By way of example and not limitation, most of the materials of forensic interest fluoresce at approximately 300 nm. The system through the changing of sources and the use of filters is capable of working with multiple wavelengths, and is not limited to any one wavelength. The present invention contemplates the use of multiple wavelength (300 nm, 350 nm, and 385 nm) sources, and firing, for example, them in sequence, with spectra for each excitation being collected. The composite spectrum could then be stored for each material in a library within the system. Through software signal processing of the spectra contamination type, the specific contamination type could be identified.
Specifically, the forensic evidence detection and analysis system 21 uses UV light to inspect the suspected area of evidence 32 that may be contaminated. According to the forensic evidence detection and analysis system 21, the flash UV light source 34 is not continuously activated. The light is pulsed through timing control 35 that also activates the shutter of the digital camera 42, which takes a digital image of the resultant fluorescence. In addition to the digital camera 42, the supporting software for the digital camera 42 allows changes to the gain settings and sensitivity to the wavelengths of interest. In the present embodiment, the digital camera 42 relieves for example, the forensic investigator from the need to photograph areas of interest with conventional light-sensitive photographic film, which may or may not show the image that the investigator perceives. The digital camera 42, through the use of filters 44 (e.g., one or more notch filters), and software allow, for example, the investigator to use a wavelength of choice; thus the technique is not limited, as are most black light systems, to any one fixed wavelength (e.g., 365 nm). By way of example and not limitation, exemplary suitable filters include: “Hoya U-340,” UV Bandpass filter, 1-inch dia, center 340 nm, half transmittance width 85 nm, available from Hoya Corp. of Tokyo, Japan; “Andover UG-11”, UV Bandpass filter, 1-inch dia, center 330 nm, half transmittance width 85 nm, available from Andover Corp. of Salem, N.H.; “Schott BG-38”, Low wavelength bandpass, 1-inch dia, center 480 nm, half transmittance width 380 nm, available from Schott, Inc. of Elmsford, N.Y.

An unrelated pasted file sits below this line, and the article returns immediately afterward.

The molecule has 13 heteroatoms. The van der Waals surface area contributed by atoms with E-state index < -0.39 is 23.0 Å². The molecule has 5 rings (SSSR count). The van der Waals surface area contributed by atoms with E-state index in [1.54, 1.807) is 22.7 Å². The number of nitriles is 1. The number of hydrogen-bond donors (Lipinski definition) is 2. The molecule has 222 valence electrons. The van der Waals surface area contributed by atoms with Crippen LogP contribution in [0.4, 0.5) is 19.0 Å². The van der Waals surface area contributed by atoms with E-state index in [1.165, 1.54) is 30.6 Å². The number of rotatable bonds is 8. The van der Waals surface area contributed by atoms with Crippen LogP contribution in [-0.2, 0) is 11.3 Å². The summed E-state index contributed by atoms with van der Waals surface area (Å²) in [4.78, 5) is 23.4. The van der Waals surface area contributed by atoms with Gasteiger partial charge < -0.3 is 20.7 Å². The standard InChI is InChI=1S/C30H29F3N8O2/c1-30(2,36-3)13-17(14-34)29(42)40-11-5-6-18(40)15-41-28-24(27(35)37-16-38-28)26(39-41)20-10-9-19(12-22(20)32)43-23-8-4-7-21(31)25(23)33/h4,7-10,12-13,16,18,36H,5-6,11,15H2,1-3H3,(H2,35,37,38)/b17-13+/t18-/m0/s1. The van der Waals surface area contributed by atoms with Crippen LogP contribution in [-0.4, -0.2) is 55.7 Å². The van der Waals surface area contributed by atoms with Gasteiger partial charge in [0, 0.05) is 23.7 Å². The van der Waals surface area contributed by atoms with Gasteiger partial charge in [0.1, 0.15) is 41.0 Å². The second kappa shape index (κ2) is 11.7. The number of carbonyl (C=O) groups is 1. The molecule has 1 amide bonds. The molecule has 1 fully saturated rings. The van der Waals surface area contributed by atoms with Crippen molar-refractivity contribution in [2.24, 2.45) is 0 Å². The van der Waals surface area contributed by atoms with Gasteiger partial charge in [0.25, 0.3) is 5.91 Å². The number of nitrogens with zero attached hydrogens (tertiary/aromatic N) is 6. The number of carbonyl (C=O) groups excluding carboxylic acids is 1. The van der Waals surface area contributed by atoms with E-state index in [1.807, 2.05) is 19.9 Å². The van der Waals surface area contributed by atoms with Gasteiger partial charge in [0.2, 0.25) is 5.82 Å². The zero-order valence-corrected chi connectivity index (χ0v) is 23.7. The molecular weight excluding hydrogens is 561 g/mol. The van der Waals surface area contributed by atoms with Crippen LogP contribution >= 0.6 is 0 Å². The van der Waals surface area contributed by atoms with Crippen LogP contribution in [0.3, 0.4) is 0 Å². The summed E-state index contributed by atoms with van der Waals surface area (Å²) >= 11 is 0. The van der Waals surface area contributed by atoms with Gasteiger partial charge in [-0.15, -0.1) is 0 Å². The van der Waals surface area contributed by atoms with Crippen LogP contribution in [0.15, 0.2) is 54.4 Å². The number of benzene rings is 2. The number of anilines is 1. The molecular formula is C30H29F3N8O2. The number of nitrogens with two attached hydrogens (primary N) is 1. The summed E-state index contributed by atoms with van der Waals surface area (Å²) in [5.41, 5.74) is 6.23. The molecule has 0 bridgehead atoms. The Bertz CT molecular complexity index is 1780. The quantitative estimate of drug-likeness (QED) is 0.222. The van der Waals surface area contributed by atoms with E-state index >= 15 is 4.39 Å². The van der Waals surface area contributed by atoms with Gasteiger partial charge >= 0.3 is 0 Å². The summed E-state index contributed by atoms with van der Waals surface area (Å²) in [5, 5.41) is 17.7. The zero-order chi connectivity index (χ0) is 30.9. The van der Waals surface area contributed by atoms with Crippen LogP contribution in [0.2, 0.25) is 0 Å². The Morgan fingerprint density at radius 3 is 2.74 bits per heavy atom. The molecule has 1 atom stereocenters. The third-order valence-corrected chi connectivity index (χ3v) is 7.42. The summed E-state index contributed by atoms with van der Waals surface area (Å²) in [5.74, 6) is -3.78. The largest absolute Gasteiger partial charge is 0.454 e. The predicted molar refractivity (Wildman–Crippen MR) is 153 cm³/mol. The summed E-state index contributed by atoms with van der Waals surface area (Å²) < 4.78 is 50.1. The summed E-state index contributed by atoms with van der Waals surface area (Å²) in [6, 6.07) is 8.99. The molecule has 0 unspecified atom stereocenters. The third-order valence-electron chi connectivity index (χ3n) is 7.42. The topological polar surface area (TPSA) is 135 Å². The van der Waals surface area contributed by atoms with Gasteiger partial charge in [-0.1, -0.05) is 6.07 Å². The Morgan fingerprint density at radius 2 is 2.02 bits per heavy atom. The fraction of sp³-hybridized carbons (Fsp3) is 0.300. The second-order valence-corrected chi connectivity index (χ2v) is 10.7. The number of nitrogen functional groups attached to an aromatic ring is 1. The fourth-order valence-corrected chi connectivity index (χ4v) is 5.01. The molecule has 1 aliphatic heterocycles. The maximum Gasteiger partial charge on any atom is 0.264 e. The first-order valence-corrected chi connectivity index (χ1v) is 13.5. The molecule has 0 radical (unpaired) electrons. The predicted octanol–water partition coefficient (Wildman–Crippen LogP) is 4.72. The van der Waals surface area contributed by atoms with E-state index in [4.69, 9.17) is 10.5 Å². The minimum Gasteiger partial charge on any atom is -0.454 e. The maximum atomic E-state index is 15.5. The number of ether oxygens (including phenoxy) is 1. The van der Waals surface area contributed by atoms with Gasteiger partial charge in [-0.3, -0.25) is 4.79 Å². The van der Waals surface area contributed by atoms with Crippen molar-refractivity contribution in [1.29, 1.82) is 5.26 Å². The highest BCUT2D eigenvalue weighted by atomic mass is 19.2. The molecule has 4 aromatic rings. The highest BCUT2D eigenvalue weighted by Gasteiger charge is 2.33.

In fact, wavelengths in the present system may be selected based upon the anticipated substances of interest. For example, most substances of forensic interest (e.g., blood, saliva, semen, etc.) fluoresce at a wavelength of approximately 300nm. According to the system of the present embodiment, multiple wavelengths of UV radiation 38 may be utilized in conjunction with corresponding filters 44 to enhance fluorescence of specific substances of particular interest. Furthermore, multiple wavelengths (e.g., 300 nm, 350 nm, and 385 nm) may be consecutively sequenced with the corresponding spectra collected from each excitation. Further analysis may be performed beyond the initial location of the substances. For example, the composite spectrum of each substance may be stored in a reference library within the system. Through, for example, signal processing of the spectra resulting from the evidence under analysis, a specific type of substance may be correlated with reference to the reference spectra of the reference library.